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Detroit show: Another hybrid concept from Volvo

Volvo XC60 plug-in hybrid concept more frugal than a Prius, faster than a Golf GTI

9 Jan 2012

HAVING pushed the boundaries by developing the world’s first plug-in diesel hybrid powertrain for its V60 wagon, Volvo Cars will take a more traditional approach with its follow-up effort – the petrol-electric XC60 SUV plug-in concept – which will debut in Detroit this week.

Like the V60, which was recently revealed in final production guise, the XC60 plug-in uses a conventional combustion engine to power the front wheels and a smaller electric motor powers those at the rear.

Also like its plug-in diesel sibling, the XC60 can be operated in three different modes: Pure, Hybrid and Power.

In default Hybrid mode, Volvo claims the concept sips just 2.3 litres of fuel per 100km (a Toyota Prius hybrid uses 3.9L/100km).

In Pure mode, it can travel up to 45km on ‘zero-emissions’ electricity only.

Power mode optimises the SUV for peak performance with combined power of 261kW and 580Nm of torque delivered to all four wheels, giving the luxury soft-roader a zero to 100km/h sprint time of just 6.1 seconds – quicker than a Volkswagen Golf GTI hot hatch. The all-new petrol engine is a member of Volvo’s well-publicised ‘Environmental Architecture’ family, which the brand has said will be exclusively four-cylinder for all future non-EV models.

18 center imageIts output of 209kW and 380 Nm is channelled to the front wheels through a newly developed eight-speed automatic transmission.

The 52kW electric motor at the rear is powered by a 12kWh lithium-ion battery pack mounted under the floor of the loading area.

The concept also features an innovative integrated starter motor and generator on the crankshaft, which Volvo claims generates an extra 34kW during acceleration and charges the battery during braking.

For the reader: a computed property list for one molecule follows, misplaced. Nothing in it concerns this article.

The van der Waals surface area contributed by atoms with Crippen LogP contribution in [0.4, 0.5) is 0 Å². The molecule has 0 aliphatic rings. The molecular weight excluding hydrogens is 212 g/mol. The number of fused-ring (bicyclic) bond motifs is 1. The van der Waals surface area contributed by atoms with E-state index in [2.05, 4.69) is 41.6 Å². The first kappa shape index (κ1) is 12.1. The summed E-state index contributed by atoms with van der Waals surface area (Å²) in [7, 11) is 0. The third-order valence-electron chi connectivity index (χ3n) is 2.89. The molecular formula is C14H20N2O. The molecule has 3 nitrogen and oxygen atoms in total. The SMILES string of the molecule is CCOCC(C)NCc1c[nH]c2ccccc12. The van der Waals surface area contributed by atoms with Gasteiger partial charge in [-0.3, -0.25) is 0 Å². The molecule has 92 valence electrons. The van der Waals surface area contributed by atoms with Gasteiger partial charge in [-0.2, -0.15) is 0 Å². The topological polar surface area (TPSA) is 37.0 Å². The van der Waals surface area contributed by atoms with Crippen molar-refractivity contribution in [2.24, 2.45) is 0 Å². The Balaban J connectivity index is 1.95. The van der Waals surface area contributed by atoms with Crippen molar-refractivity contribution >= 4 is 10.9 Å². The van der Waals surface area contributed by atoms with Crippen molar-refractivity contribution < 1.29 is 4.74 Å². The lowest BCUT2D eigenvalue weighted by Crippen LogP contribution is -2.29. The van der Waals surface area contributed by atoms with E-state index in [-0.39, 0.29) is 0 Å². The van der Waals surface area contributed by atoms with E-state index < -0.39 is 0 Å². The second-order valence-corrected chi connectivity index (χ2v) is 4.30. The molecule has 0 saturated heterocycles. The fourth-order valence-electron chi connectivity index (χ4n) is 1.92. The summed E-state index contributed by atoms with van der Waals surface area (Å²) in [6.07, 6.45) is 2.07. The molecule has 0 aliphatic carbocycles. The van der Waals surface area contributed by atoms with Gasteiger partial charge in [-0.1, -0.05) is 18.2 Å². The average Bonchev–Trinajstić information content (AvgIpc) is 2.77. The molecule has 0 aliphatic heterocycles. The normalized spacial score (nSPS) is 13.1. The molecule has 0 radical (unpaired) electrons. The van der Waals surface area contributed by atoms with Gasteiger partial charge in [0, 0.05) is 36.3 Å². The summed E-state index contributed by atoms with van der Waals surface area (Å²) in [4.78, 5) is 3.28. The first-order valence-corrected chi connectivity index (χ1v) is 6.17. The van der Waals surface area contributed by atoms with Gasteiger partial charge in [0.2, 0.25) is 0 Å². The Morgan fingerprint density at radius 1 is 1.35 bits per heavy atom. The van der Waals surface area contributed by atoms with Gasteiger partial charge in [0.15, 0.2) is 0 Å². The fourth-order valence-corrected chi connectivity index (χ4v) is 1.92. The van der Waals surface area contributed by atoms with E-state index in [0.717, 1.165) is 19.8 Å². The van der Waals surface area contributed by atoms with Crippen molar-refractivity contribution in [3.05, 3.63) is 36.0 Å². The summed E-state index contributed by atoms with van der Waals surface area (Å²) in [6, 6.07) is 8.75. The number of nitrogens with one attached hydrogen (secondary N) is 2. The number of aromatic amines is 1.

The battery can be fully recharged in 3.5 hours through a 220 volt/12 amp power outlet, which is similar to a standard Australian 240V unit.

Volvo claims that the petrol-electric powertrain combination will be better suited to large markets that traditionally favour petrol engines, such as the US and China, than the V60’s plug-in diesel option.

Volvo Car Corporation president and CEO Stefan Jacoby said the combination of petrol and electric power in this layout “brings the ingenious plug-in hybrid solution into the global context we are aiming for with all our car models”.

While the Swedish brand has confirmed that the plug-in petrol powertrain from the concept will hit American showrooms within a couple of years, it has not confirmed if its first application will be in the XC60.

“It is too early to say which model will be the first to feature this solution,” said Mr Jacoby.

Volvo Cars Australia has already confirmed it will bring the V60 plug-in diesel to the Australian market, although, as we reported in December, the car’s arrival has now been pushed back a year until early 2014.

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